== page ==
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Forgotten but not gone.

That’s one way of describing Ausgold, a WA gold explorer with a unique project set in sheep paddocks, and a double connection to one of Australia’s best recent gold discoveries.

For much of the past decade Ausgold (ASX:AUC) has been quietly beavering away at its Katanning gold project located 300km south-east of Perth, a place better known for sheep studs and wheat farms.

Gold, however, is not totally foreign to the region. Oldtimers picked up nuggets more than a century ago before being lured (along with most farm hands) to the rich gold discoveries near Kalgoorlie.

As recently as the mid-1990s a small mine called Jinkas was operated by Otter Exploration, recovering around 20,000 ounces of gold – only to be closed after the gold price collapsed when Britain sold much of its gold, an exit which knocked the price down to less than $US300 an ounce.

Ausgold’s theory is that Jinkas, and a number of other gold deposits in the region, are part of a common, elongated, geological feature which is the sixth and western-most of a series major gold-bearing structures that include the Kalgoorlie, Laverton and Yamarna gold provinces belts.

Of those, Yamarna is the parallel which management at Ausgold likes to use as a reason for investors to take a closer look at what’s happening at Katanning, both because of the north-to-south trend of the geology and the success of Gold Road Resources, a company which once looked a bit like Ausgold – small and working in under-explored country.

As recently as four years ago Gold Road was a true “penny dreadful” trading at 4c a share as it explored the Yamarna region’s semi-desert that is closer to the South Australian border than Perth, a region long-regarded as too isolated, inhospitable and lacking much in the way of rocky surface outcrops to aid explorers.

Through sheer persistence Gold Road made what is now the Gruyere discovery that lies at the heart of a joint venture with South African mining major, Gold Fields. Their deal has been a factor in Gold Road rocketing up from a market value of $20 million to $610 million since mid-2013.

Money and geology are the parallels that connect Ausgold with Gold Road because Ausgold does look somewhat like Gold Road of four years ago complete with a lowly share price of 3c, a stock market value of $12 million, and an exploration project which is off the beaten track.

Differences, at first glance, are more obvious than the parallels because while Gold Road is working in the true outback, with passing emus for company, Ausgold is working in sheep paddocks which, at this time of the year, are a lush green.

The job Ausgold has set itself is not an easy one. But it has attracted a loyal band of investors, many who have followed the company’s well-connected chairman, Richard Lockwood, from his time as a prominent London stockbroker with firms such as Hoare Govett. Ausgold has also formed a strong relationship with another explorer, Chalice Gold.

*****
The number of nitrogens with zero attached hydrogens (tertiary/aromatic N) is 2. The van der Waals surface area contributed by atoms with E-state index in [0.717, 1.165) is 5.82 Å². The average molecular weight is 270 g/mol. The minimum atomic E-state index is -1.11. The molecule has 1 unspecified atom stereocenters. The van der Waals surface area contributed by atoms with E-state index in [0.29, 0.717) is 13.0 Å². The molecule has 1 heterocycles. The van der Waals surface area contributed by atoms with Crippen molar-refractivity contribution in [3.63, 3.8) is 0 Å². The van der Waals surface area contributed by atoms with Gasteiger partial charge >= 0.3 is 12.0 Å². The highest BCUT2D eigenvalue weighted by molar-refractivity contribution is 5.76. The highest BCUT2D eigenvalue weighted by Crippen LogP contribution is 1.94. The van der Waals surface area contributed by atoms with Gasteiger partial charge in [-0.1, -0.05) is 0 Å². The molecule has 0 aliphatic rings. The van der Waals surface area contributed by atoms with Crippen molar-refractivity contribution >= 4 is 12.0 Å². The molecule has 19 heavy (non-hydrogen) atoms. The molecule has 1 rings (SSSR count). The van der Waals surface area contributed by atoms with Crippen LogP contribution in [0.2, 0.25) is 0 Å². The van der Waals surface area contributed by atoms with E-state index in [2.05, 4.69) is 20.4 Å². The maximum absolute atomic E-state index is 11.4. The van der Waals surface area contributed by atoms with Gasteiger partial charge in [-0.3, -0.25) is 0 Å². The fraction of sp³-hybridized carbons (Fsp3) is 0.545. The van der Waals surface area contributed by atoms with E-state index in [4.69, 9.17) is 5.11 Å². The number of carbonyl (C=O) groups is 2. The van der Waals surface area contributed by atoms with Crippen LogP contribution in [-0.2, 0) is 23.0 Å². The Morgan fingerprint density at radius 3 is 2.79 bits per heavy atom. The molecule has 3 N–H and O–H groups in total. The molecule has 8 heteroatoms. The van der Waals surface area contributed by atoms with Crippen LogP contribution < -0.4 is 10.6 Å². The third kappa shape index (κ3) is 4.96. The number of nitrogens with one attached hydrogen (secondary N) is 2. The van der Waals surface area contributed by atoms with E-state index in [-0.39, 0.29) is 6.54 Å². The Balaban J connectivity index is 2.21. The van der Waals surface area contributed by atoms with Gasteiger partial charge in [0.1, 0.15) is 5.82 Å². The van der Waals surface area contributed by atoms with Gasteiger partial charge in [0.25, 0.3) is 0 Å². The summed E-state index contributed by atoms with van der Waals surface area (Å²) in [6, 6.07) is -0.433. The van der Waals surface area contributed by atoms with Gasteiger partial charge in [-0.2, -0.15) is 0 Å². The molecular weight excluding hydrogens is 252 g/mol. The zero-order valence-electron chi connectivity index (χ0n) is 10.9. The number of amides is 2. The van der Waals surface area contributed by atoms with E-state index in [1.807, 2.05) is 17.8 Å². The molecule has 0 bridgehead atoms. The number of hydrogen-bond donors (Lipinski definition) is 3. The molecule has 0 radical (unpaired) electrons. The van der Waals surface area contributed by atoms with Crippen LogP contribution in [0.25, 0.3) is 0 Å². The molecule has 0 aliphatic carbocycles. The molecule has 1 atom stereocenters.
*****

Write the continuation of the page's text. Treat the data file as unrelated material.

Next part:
The recent appointment of a new managing director in Matthew Greentree, plus the award of a small government grant to help fund a fresh round of drilling at Katanning should see Ausgold, start to develop traction and generate news flow which has been lacking recently.

One of the challenges facing the company is knowing where to start with a project that has found gold along 17 km of strike stretching to the north and south of the original Jinkas pit, which could be amenable to a production re-start by cutting back the old pit walls to reach an estimated 315,000 oz of gold in 6.75 million tonnes of ore grading 1.45 grams a tonne.

In total, Ausgold’s Katanning project (as currently understood) contains 785,00 oz of gold, but in multiple locations, which is another interesting parallel with Gold Road’s Yamarna project before it focused in on Gruyere with a well-heeled partner to get the cash flowing in rather than out.

Ausgold, potentially, has a tiger by the tail.

There is ample evidence of gold in the south-west of WA, which was proved conclusively by the bauxite-miner and alumina producer, Alcoa, when it discovered (by accident) the world-class Boddington goldmine now operated by the US gold giant, Newmont.

Reasons for not looking closer at the south-west corner of WA include the issues of alternative land use, mainly farming and forestry, which can raise political and environmental obstacles.

Ausgold’s Katanning project is not burdened by land access issues because most local farmers welcome the prospect of an additional source of income.

The trick now for Ausgold is to do what Gold Road did, find a deposit big enough to justify a start on development while continuing to explorer a large tenement holding, a process which could see the stock significantly re-rated.